Wake in Fright (1971) - One great sources for hidden gems of the cinema's past is through Drafthouse Films. The theater-chain-turned-distribution-company has a knack for finding the perfect blend of new and old titles to release under their banner, and Wake in Fright is a phenomenal discovery. Gary Bond plays an Australian teacher stuck in a rural mining town of drunkards and a very strange Donald Pleasence. Director Ted Kotcheff's grimy atmosphere is perfection. The dust seems to get under your nails from this movie. The film builds its unnerving intensity well, and the most disturbing things Wake in Fright have to offer have nothing to do with very real and very brutal kangaroo hunt filmed for the movie. Be sure to find this gem, and crack open a cold one to enjoy along with it.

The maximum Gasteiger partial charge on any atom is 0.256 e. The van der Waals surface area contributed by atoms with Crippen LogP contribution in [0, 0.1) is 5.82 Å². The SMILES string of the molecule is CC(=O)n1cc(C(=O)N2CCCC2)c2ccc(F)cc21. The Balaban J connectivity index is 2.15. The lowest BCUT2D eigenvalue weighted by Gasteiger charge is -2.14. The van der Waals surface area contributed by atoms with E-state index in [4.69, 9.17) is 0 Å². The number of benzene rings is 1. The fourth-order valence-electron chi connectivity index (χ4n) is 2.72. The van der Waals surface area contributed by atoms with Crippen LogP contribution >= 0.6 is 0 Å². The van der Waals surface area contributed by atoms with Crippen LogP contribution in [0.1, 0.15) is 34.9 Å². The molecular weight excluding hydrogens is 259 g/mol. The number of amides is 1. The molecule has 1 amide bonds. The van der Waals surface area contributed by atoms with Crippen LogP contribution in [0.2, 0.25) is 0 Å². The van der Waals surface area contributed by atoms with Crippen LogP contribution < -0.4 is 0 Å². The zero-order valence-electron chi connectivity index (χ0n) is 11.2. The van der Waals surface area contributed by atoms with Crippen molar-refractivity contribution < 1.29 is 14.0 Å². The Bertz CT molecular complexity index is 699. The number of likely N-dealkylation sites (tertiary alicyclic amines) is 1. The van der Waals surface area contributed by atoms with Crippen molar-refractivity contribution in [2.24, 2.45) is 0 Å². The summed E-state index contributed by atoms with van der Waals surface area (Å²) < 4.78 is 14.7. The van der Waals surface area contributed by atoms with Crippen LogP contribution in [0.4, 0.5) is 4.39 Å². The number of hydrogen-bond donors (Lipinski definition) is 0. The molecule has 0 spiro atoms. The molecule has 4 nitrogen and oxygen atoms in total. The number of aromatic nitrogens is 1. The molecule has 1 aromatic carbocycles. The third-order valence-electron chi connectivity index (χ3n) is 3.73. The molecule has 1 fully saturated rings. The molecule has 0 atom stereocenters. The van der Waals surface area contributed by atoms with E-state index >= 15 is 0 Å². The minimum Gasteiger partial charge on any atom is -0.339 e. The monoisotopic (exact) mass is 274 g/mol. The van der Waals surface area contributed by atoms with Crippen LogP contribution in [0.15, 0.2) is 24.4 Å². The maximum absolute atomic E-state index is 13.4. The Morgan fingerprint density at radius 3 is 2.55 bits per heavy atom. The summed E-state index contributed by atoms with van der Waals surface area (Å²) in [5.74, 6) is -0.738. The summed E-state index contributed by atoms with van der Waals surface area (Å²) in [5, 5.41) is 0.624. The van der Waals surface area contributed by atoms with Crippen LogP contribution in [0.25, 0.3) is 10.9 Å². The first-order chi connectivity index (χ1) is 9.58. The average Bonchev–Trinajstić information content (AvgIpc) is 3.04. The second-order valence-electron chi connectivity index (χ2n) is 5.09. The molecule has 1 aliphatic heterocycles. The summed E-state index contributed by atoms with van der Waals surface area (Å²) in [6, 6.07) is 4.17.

The End (1978) - Right after Smokey and the Bandit, just before Hooper, Burt Reynolds starred in this strange, dark comedy about a man who learns he has cancer and decides to end it all on his own terms. He ends up in a mental institution, and enlists the help of Dom DeLuise, who gleefully takes on the part of a deranged mental patient who promises to do Reynolds' character no matter what. The comedy breaks out of control once Reynolds decides he wants to live, and DeLuise isn't having any of it. Sally Fields also co-stars, re-teaming with the Bandit, and the whole trio turns in comedically top-notch performances. Reynolds served as director on The End, one of only a handful of films he helmed and his only comedy. Its resulting laughs make him a director of comedy I, for one, would have liked to see more of.